FINANCE minister Mthuli Ncube announced gleefully this week that government has been recording fiscal surpluses of an average $100 million a month since September last year. What he did not say was that it was coming from robbing every Zimbabwean irrespective of their income, as long as one is transacting electronically above $10.
Candid Comment,Faith Zaba
The government is bragging about the surpluses it raised through indirect taxes being levied on long-suffering Zimbabweans through the Intermediated Money Transfer Tax, referred to as the 2% tax.
Whoever came up with the idea to levy the 2% on electronic transactions above $10 is a wicked genius. Adding up the figures based on Ncube’s statement in Bulawayo, government could have made a surplus of around $1,2 billion between December and March.
Already bearing the brunt of high taxes, ordinary Zimbabweans also have to contend with the skyrocketing prices of basic commodities. To add to the woes of the overtaxed citizen are the recent increases in fuel prices, funeral assurance by over 100% and medical aid cover by between 70% and 100% in three months as well as a hike in mobile network tariffs.
In addition, prices of basic commodities have gone up by more than 200% in the last seven months.
To make matters worse, the salary earned by most formally employed workers, who constitute just 5% of the economically active population, is in local currency and it has been heavily eroded, particularly after government separated forex and RTGS accounts in October last year.
Just to illustrate how ruthless the government is, a worker has to pay income tax (pay as you earn, PAYE) at a rate ranging between 20% for the lowest paid employee earning a monthly salary of above $350 and 45% for the highest paid getting over $20 000.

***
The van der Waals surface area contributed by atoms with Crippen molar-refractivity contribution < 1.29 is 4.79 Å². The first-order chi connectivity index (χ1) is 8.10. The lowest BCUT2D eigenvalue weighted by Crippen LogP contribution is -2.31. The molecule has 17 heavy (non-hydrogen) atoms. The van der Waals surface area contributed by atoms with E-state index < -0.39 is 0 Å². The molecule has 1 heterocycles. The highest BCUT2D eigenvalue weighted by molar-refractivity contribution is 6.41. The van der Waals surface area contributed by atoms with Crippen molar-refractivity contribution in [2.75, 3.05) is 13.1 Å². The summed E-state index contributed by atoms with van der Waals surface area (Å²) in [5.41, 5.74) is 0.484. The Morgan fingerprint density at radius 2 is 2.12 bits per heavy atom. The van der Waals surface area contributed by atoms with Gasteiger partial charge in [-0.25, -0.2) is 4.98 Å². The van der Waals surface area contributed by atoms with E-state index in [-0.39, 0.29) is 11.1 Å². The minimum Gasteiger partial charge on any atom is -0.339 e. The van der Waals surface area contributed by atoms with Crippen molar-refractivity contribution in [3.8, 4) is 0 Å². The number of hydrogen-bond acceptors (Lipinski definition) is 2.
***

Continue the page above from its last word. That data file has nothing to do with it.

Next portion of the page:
The worker also has to pay the mandatory 3,5% pension contribution to the National Social Security Authority (Nssa) and an Aids levy of 3% of the PAYE.
Pensioners currently receiving an average $100 a month from government have not been spared from the 2% tax in addition to fees charged by banks and mobile money transfer agents. Even children below 18, who receive pocket money electronically from their parents, also have to pay the 2% plus other charges. The government has cornered its citizens, who, because of the cash shortages, have to make all their transactions electronically. Zimbabweans are under a tax siege from the government.
To buy basic goods like 2 litres cooking oil, 5kg maize meal, 2kg washing powder and 1kg beef, people are charged 2% as these items now cost more than $10.
The 2% tax, suffocating ordinary people, is inflationary. It is increasing the cost of business which, in turn, passes the burden to the poor by pushing up the prices. The tax is further impoverishing poor people, who are the majority of the population of 16 million people. There is now a general sense of hopelessness in the country.
Zimbabweans have lost savings and pensions for the second in just over a decade. All this is as a result of toxic policies and misrule by their own government. If the government is as pro-people as it claims, it should just scrap the catch-all 2% tax.